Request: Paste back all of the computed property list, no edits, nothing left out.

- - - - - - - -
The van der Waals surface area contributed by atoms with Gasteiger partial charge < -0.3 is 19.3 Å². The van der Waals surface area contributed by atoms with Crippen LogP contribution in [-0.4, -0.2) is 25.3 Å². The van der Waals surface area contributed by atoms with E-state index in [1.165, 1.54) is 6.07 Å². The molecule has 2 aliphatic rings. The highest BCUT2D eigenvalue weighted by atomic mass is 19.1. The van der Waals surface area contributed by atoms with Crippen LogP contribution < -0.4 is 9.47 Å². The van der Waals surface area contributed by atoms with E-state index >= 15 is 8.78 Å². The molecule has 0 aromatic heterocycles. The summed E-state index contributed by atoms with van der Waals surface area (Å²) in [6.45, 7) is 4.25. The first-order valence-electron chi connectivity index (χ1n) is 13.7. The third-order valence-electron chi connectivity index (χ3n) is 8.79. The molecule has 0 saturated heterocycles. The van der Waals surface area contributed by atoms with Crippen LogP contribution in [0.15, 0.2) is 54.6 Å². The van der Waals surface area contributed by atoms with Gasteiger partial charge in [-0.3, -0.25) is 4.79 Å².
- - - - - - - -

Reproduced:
The van der Waals surface area contributed by atoms with Gasteiger partial charge < -0.3 is 19.3 Å². The van der Waals surface area contributed by atoms with Crippen LogP contribution in [-0.4, -0.2) is 25.3 Å². The van der Waals surface area contributed by atoms with E-state index in [1.165, 1.54) is 6.07 Å². The molecule has 2 aliphatic rings. The highest BCUT2D eigenvalue weighted by atomic mass is 19.1. The van der Waals surface area contributed by atoms with Crippen LogP contribution < -0.4 is 9.47 Å². The van der Waals surface area contributed by atoms with E-state index >= 15 is 8.78 Å². The molecule has 0 aromatic heterocycles. The summed E-state index contributed by atoms with van der Waals surface area (Å²) in [6.45, 7) is 4.25. The first-order valence-electron chi connectivity index (χ1n) is 13.7. The third-order valence-electron chi connectivity index (χ3n) is 8.79. The molecule has 0 saturated heterocycles. The van der Waals surface area contributed by atoms with Crippen LogP contribution in [0.15, 0.2) is 54.6 Å². The van der Waals surface area contributed by atoms with Gasteiger partial charge in [-0.3, -0.25) is 4.79 Å².